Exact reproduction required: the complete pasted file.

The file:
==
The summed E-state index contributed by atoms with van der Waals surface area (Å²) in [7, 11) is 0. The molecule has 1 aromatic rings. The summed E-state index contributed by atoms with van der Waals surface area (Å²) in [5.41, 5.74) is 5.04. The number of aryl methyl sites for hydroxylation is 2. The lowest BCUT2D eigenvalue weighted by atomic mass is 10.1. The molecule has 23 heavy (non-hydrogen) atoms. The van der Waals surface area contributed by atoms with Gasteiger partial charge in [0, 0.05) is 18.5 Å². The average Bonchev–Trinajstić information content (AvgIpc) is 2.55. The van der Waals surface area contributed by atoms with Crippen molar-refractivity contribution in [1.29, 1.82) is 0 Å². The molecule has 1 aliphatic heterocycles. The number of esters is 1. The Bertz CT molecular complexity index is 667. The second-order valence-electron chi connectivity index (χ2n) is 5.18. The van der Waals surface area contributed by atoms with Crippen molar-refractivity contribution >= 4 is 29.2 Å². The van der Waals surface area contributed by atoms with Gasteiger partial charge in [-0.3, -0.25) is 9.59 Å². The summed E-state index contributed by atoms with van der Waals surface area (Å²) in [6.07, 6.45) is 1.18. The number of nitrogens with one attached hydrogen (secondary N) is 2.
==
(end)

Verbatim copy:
The summed E-state index contributed by atoms with van der Waals surface area (Å²) in [7, 11) is 0. The molecule has 1 aromatic rings. The summed E-state index contributed by atoms with van der Waals surface area (Å²) in [5.41, 5.74) is 5.04. The number of aryl methyl sites for hydroxylation is 2. The lowest BCUT2D eigenvalue weighted by atomic mass is 10.1. The molecule has 23 heavy (non-hydrogen) atoms. The van der Waals surface area contributed by atoms with Gasteiger partial charge in [0, 0.05) is 18.5 Å². The average Bonchev–Trinajstić information content (AvgIpc) is 2.55. The van der Waals surface area contributed by atoms with Crippen molar-refractivity contribution in [1.29, 1.82) is 0 Å². The molecule has 1 aliphatic heterocycles. The number of esters is 1. The Bertz CT molecular complexity index is 667. The second-order valence-electron chi connectivity index (χ2n) is 5.18. The van der Waals surface area contributed by atoms with Crippen molar-refractivity contribution >= 4 is 29.2 Å². The van der Waals surface area contributed by atoms with Gasteiger partial charge in [-0.3, -0.25) is 9.59 Å². The summed E-state index contributed by atoms with van der Waals surface area (Å²) in [6.07, 6.45) is 1.18. The number of nitrogens with one attached hydrogen (secondary N) is 2.